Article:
Explained: Why do poker players care so much about rake?

In our series explaining the hot topics in poker to new players this week we look at probably the most important subject for serious grinders.

Sideshow bob rake
Rake is the most important topic for high volume grinders

We have a lot of new players at PokerStrategy.com and we have to therefore remember that a lot of the conversations that experienced players take for granted will sometimes go over their head. So when stories in the poker world come up that only make sense to experienced poker players, I am going to spell out what we are talking about for the newbies.

This series is designed to bring new players up to speed with what the serious poker community is talking about, and if there is one topic that clearly defines a serious player from a newbie it is rake. An increase in rake for serious poker players will cause as much as a stir as a tax increase for voters.

If you really need bringing up to speed, rake is the fee that a poker room charges poker players to play. In a cash game it will be a percentage of a pot (So in a $100 pot the poker room may take $3 and the winner takes $97) and in a tournament it will be taken from the entry fee (so in a $11 tournament the poker room pockets $1 and $10 goes into the prize pool). 

I’m not going to go into a deep dive into the specific rake structures or which ones are good or bad, instead today I am just going to explore why poker players spend so much time talking about it. The examples I use will be simplified and don't reflect the current rake structures you'll find live and online. 

Rake doesn't really affect losing players

Polk Negreanu Rake
Rake is important if you are break even or a winner

First of all, if you are a losing player, rake is moot. If you are on average losing $50 every time you play, all you see is the lost money, how much the poker room or a fellow player got is irrelevant, you still lost the same amount.

If you are a winning player it is important and if you are a break even player it is probably even more important. That is because when you are not losing as a poker player, every cent you pay in rake is money you didn’t win.

Rake needs to exist in poker because as yet we have not found a way to otherwise make running live and online poker games profitable for the operator without it. No sensible person would begrudge paying a fee to play poker or the operator making a profit from providing games, but the more you play the bigger an impact rake has on your bottom line.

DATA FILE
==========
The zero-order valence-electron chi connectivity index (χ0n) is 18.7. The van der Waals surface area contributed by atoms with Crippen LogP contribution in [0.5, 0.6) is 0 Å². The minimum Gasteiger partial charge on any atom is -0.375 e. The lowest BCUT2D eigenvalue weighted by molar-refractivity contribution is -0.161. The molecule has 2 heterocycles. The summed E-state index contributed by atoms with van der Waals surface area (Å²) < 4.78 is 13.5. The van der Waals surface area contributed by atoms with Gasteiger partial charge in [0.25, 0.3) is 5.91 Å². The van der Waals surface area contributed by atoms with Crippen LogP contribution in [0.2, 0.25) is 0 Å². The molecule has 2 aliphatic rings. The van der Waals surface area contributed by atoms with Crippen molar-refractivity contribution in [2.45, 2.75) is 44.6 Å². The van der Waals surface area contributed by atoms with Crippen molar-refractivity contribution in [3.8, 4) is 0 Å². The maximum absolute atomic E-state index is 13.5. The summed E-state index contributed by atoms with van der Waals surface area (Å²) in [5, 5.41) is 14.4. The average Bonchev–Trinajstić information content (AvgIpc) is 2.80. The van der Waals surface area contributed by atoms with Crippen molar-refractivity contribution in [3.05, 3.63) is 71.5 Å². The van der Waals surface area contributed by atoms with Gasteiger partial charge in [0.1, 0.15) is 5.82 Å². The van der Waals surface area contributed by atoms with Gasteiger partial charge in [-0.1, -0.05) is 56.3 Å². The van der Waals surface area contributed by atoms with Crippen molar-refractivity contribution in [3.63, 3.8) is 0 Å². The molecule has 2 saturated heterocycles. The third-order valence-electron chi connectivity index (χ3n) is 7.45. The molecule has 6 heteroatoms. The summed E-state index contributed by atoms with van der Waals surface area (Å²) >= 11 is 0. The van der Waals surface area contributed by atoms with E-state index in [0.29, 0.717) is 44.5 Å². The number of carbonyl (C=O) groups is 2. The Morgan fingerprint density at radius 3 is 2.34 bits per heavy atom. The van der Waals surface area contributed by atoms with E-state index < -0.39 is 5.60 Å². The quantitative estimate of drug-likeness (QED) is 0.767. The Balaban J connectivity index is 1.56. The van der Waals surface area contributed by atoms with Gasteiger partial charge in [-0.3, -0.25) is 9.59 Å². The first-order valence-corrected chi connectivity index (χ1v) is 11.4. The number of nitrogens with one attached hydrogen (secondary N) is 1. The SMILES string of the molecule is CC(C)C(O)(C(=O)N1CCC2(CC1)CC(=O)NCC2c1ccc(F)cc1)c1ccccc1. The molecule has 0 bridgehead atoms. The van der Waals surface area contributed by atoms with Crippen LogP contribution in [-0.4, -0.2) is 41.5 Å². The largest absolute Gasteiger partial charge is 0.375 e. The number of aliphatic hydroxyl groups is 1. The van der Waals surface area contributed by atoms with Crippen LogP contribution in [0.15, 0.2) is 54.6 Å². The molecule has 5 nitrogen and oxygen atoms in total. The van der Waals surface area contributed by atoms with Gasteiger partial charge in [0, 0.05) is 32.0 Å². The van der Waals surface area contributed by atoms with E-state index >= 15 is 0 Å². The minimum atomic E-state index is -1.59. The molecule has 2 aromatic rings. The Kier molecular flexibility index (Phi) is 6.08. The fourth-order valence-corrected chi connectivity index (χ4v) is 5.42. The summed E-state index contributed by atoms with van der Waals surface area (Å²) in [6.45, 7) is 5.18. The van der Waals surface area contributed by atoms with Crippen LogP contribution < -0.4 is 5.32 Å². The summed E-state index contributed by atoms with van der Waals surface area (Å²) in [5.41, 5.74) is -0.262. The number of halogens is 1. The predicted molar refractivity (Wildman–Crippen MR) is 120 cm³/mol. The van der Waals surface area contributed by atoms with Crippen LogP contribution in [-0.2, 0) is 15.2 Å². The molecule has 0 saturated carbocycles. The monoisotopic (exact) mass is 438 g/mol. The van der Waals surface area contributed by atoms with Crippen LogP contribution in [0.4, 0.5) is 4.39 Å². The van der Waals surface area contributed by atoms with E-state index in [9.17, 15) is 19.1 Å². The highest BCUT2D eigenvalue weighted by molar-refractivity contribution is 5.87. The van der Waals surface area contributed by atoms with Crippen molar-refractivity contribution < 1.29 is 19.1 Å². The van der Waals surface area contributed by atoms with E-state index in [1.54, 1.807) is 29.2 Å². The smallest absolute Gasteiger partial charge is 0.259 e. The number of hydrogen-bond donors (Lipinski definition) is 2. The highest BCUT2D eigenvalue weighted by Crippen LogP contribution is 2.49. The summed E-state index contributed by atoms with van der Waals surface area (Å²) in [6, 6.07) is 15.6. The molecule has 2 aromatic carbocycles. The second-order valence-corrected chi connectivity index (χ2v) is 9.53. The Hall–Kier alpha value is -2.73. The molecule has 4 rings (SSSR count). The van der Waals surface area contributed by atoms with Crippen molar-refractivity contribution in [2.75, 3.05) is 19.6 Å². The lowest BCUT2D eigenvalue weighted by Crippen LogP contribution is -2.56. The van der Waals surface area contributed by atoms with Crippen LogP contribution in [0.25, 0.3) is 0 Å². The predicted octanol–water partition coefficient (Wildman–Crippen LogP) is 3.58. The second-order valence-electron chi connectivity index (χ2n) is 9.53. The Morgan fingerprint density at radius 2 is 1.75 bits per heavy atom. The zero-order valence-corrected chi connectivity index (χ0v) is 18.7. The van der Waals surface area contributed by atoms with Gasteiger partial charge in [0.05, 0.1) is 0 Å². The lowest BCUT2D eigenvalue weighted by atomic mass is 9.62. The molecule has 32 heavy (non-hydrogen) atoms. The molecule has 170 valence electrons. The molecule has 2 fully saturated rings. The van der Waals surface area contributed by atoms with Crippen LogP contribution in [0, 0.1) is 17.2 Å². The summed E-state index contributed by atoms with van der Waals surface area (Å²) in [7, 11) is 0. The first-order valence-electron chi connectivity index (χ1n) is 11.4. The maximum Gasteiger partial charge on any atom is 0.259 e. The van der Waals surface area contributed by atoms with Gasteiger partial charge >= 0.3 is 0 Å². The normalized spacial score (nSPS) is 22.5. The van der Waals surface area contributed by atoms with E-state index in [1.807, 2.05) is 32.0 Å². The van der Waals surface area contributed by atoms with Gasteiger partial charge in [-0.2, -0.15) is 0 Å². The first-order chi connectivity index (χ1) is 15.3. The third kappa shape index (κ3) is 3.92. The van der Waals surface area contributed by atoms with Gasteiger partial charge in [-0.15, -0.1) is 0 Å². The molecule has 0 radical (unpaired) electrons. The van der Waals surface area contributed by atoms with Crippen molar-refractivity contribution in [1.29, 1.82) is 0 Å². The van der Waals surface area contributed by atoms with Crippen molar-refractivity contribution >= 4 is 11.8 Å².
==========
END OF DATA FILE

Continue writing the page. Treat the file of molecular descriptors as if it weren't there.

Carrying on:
If you are a new player and you see somebody leave the table up $200 and they’ve only paid $20 in rake over the session, or they just had a big score in a tournament, you might ask why they would care when they are still taking home so much money? The reason is because while individual winning sessions may be big compared to the rake paid, over a large sample of hands, the actual profit margins are small for most players.

While you might see a $1/$2 player leave the table up $200 at the end of a session, over the course of a year they might be averaging something like $15 an hour when you look at all their wins and losses. If the player is playing a lot of tables, that winrate will be even lower per table (but greater overall per hour). Therefore the rake paid per table per hour is actually significant. If that player wins $15 an hour at the tables but pays $4 in rake per hour, that’s a big cut to their bottom line.

Small changes in rake have a big impact

more rake is better
Rake is a contentious topic on poker forums

It’s very much like a business with a high turnover but small profit margin like a local store. One increase in prices from a supplier or a new tax increase, while seemingly small, could render the business unprofitable.

The same is true in poker, especially for the serious grinders who are making a profit but not a large one from the game. One rake increase (or decrease in loyalty benefits like rakeback) could turn them into a losing player. There are also a lot of players who are technically breakeven but were it not for rake would actually be making a decent profit from the game.

These same players are also the most vocal part of the poker community, which is why you will often see rake as a constant and passionate topic of conversation. There are a small percentage of players making a big profit from the game, the vast majority of poker players are losing players and don’t even talk about poker in forums or on social media, then there is a subset of players who are doing OK at poker who also talk about the game all the time, for whom rake makes a big difference.

Rake is not the single most important issue in poker, there are probably ten equally important things we should care about from a poker room including security, software, game choice, making the game fun for everyone and how they are attracting new players to the game. But rake has the most profound effect on the most vocal part of the poker community, so you hear about it a lot of the time. While the amount of time we spend talking about rake might be disproportionately high, it is a good thing because it helps keep the game beatable, which is an incredibly important unique selling point for poker. 

What other poker concepts do you hear everyone talk about but you have no idea what they mean? Let us know in the comments:


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